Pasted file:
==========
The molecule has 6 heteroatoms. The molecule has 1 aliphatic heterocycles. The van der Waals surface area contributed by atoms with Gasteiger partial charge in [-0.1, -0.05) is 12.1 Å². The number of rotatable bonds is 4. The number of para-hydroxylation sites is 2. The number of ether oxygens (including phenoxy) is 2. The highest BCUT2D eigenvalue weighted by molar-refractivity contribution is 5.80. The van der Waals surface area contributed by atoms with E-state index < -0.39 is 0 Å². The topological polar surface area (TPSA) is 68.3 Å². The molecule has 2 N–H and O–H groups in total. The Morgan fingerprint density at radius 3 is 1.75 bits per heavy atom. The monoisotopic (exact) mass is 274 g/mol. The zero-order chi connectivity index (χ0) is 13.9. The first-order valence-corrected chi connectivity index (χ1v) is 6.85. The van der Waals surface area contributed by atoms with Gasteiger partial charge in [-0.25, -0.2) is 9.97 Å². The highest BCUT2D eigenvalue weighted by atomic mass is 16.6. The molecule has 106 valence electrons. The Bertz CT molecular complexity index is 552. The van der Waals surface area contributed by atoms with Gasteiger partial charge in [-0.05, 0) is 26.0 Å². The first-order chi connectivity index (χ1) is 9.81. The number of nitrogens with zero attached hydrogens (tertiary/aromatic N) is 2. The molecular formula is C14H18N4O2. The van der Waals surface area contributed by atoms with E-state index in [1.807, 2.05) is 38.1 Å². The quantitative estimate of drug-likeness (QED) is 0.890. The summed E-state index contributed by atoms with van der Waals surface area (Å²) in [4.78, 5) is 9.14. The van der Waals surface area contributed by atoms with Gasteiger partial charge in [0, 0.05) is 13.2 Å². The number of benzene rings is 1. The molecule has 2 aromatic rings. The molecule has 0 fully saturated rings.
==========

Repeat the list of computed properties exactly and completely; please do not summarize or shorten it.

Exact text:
The molecule has 6 heteroatoms. The molecule has 1 aliphatic heterocycles. The van der Waals surface area contributed by atoms with Gasteiger partial charge in [-0.1, -0.05) is 12.1 Å². The number of rotatable bonds is 4. The number of para-hydroxylation sites is 2. The number of ether oxygens (including phenoxy) is 2. The highest BCUT2D eigenvalue weighted by molar-refractivity contribution is 5.80. The van der Waals surface area contributed by atoms with E-state index < -0.39 is 0 Å². The topological polar surface area (TPSA) is 68.3 Å². The molecule has 2 N–H and O–H groups in total. The Morgan fingerprint density at radius 3 is 1.75 bits per heavy atom. The monoisotopic (exact) mass is 274 g/mol. The zero-order chi connectivity index (χ0) is 13.9. The first-order valence-corrected chi connectivity index (χ1v) is 6.85. The van der Waals surface area contributed by atoms with Gasteiger partial charge in [-0.25, -0.2) is 9.97 Å². The highest BCUT2D eigenvalue weighted by atomic mass is 16.6. The molecule has 106 valence electrons. The Bertz CT molecular complexity index is 552. The van der Waals surface area contributed by atoms with Gasteiger partial charge in [-0.05, 0) is 26.0 Å². The first-order chi connectivity index (χ1) is 9.81. The number of nitrogens with zero attached hydrogens (tertiary/aromatic N) is 2. The molecular formula is C14H18N4O2. The van der Waals surface area contributed by atoms with E-state index in [1.807, 2.05) is 38.1 Å². The quantitative estimate of drug-likeness (QED) is 0.890. The summed E-state index contributed by atoms with van der Waals surface area (Å²) in [4.78, 5) is 9.14. The van der Waals surface area contributed by atoms with Gasteiger partial charge in [0, 0.05) is 13.2 Å². The number of benzene rings is 1. The molecule has 2 aromatic rings. The molecule has 0 fully saturated rings.